The CVID's dams and irrigation water rights originated with the vast Chino Valley area land holdings of the Arizona Land and Irrigation Co.  The company purchased the land from the railroads after the turn of the century and later applied for water rights on Granite, Lynx and Willow Creeks.  The land and accompanying water rights were promoted and sold as farm land. In 1914, the same year Granite Creek Dam was built, the Arizona Land and Irrigation Co. became the Hassayampa Alfalfa Farms.  Watson Lake was named after Sen. James Watson of Indiana, a principal investor in the Arizona Land and Irrigation Co.  The irrigation district's name changed to Chino Mutual Water Users Association after Granite Creek Dam was built and again in 1925, - to CVID. The district incorporated a year later. 

Wells' history provides Granite Creek Dam storage, spillway and gate-valve specifications, as well as other insights, such as the fact that a helicopter had to be employed several years ago to install a new 36-inch hand-operated gate valve because the dam is accessible, even today, only by boat or on foot.  Watson Lake furnished irrigation water to CVID shareholder properties via 40 miles of earthen canals for the first time in 1916, and has been providing water for alfalfa and other cash crops on an annual basis since.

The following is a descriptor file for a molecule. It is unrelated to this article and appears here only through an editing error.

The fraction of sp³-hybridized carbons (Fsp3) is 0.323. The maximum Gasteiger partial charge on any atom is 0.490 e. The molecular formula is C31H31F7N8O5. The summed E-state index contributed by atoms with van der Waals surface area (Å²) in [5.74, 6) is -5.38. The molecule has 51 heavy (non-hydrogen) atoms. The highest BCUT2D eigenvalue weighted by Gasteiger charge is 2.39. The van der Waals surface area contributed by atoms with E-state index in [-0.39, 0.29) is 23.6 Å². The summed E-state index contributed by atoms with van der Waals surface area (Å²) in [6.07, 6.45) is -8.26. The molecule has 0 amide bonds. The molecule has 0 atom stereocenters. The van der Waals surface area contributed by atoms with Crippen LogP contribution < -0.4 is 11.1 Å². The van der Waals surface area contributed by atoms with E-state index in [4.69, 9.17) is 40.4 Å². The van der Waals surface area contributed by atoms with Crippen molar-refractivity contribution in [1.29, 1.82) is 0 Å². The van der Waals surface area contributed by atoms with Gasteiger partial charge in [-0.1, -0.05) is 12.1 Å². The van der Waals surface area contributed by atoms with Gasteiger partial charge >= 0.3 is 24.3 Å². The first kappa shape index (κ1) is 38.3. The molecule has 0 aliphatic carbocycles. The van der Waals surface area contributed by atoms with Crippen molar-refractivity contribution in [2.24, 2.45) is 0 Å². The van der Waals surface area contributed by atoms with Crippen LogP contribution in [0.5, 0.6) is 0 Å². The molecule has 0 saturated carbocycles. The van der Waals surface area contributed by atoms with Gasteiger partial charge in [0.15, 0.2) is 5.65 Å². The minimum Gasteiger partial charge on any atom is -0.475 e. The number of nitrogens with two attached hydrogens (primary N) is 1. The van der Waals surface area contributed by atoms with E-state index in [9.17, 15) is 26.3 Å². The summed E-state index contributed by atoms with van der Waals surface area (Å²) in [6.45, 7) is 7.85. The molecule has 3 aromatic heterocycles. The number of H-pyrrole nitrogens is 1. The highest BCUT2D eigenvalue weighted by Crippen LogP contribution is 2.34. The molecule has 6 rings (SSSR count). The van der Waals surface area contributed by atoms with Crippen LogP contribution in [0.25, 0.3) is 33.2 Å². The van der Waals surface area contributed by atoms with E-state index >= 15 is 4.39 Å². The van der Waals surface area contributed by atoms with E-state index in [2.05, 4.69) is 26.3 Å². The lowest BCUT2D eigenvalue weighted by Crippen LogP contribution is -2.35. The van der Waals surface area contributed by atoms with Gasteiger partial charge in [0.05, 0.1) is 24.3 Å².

Willow Lake was created in 1935, behind Willow Creek Dam, to augment Watson Lake storage for the CVID.  Whereas Watson is fed by Granite Creek, Willow harnesses Willow Creek inflows.  The Willow Creek Dam is accessible by car, thanks to the construction by the CVID of a road in 1984.  Although boating historically has been allowed on Watson Lake when water levels allow, Willow Lake has been posted off limits since about the mid-1970s, when vandalism, illegal dumping and liability risks forced the CVID to prohibit public use.  Trespassing and vandalism have been ongoing problems at both lakes, at a substantial cost in time and money to the irrigation district, Wells said.  She and family members have spent many weekend hours at the lakes over the years cleaning up garbage, pursuing vandals, fixing fences, replacing signs and inspecting damage to the dams.  "I always have baling and barbed wired in my truck," she said.  Lack of rain and snow in recent years coupled with irrigation draws by the CVID have dried up Willow and Watson lakes.  In the past, it was CVID policy to leave some water in the lakes year-round.  "It would evaporate and we thought why are we doing that?" 

An abundance of precipitation this year has started filling Watson Lake.  If spring brings continued wet weather, Willow Lake won't be far behind. 

J.J.McCormack is the City of Prescott Communications Director.

Sharlot Hall Museum Photograph Call Number: (dam126p). Reuse only by permission.

This Acker Book Store postcard from the 1920s shows Lake Watson and the dam at Granite Dells.